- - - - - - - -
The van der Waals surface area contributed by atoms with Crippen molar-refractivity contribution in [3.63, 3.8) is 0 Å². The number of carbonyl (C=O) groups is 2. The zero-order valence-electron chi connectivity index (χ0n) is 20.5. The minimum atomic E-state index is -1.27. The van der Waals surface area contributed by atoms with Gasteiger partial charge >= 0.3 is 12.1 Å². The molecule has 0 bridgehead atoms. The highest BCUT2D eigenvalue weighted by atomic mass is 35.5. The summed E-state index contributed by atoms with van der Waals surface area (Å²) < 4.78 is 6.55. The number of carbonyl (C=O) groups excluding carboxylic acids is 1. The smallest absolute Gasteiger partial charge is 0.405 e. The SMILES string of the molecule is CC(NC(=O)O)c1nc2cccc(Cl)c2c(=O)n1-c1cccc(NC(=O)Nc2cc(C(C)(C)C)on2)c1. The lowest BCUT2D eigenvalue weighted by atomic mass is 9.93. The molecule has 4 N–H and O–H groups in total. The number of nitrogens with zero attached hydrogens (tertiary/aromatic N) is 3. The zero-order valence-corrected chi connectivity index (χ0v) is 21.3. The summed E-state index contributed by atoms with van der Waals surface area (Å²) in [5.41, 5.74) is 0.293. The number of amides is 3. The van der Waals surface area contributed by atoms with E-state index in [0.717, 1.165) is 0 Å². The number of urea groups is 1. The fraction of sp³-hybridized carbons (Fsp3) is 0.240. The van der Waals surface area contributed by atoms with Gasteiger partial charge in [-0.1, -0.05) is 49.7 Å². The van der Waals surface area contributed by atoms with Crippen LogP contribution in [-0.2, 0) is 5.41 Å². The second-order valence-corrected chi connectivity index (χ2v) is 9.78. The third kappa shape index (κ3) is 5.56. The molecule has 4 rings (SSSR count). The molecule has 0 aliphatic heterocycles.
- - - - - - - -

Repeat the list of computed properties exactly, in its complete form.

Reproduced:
The van der Waals surface area contributed by atoms with Crippen molar-refractivity contribution in [3.63, 3.8) is 0 Å². The number of carbonyl (C=O) groups is 2. The zero-order valence-electron chi connectivity index (χ0n) is 20.5. The minimum atomic E-state index is -1.27. The van der Waals surface area contributed by atoms with Gasteiger partial charge >= 0.3 is 12.1 Å². The molecule has 0 bridgehead atoms. The highest BCUT2D eigenvalue weighted by atomic mass is 35.5. The summed E-state index contributed by atoms with van der Waals surface area (Å²) < 4.78 is 6.55. The number of carbonyl (C=O) groups excluding carboxylic acids is 1. The smallest absolute Gasteiger partial charge is 0.405 e. The SMILES string of the molecule is CC(NC(=O)O)c1nc2cccc(Cl)c2c(=O)n1-c1cccc(NC(=O)Nc2cc(C(C)(C)C)on2)c1. The lowest BCUT2D eigenvalue weighted by atomic mass is 9.93. The molecule has 4 N–H and O–H groups in total. The number of nitrogens with zero attached hydrogens (tertiary/aromatic N) is 3. The zero-order valence-corrected chi connectivity index (χ0v) is 21.3. The summed E-state index contributed by atoms with van der Waals surface area (Å²) in [5.41, 5.74) is 0.293. The number of amides is 3. The van der Waals surface area contributed by atoms with E-state index in [0.717, 1.165) is 0 Å². The number of urea groups is 1. The fraction of sp³-hybridized carbons (Fsp3) is 0.240. The van der Waals surface area contributed by atoms with Gasteiger partial charge in [-0.1, -0.05) is 49.7 Å². The van der Waals surface area contributed by atoms with Crippen LogP contribution in [-0.2, 0) is 5.41 Å². The second-order valence-corrected chi connectivity index (χ2v) is 9.78. The third kappa shape index (κ3) is 5.56. The molecule has 4 rings (SSSR count). The molecule has 0 aliphatic heterocycles.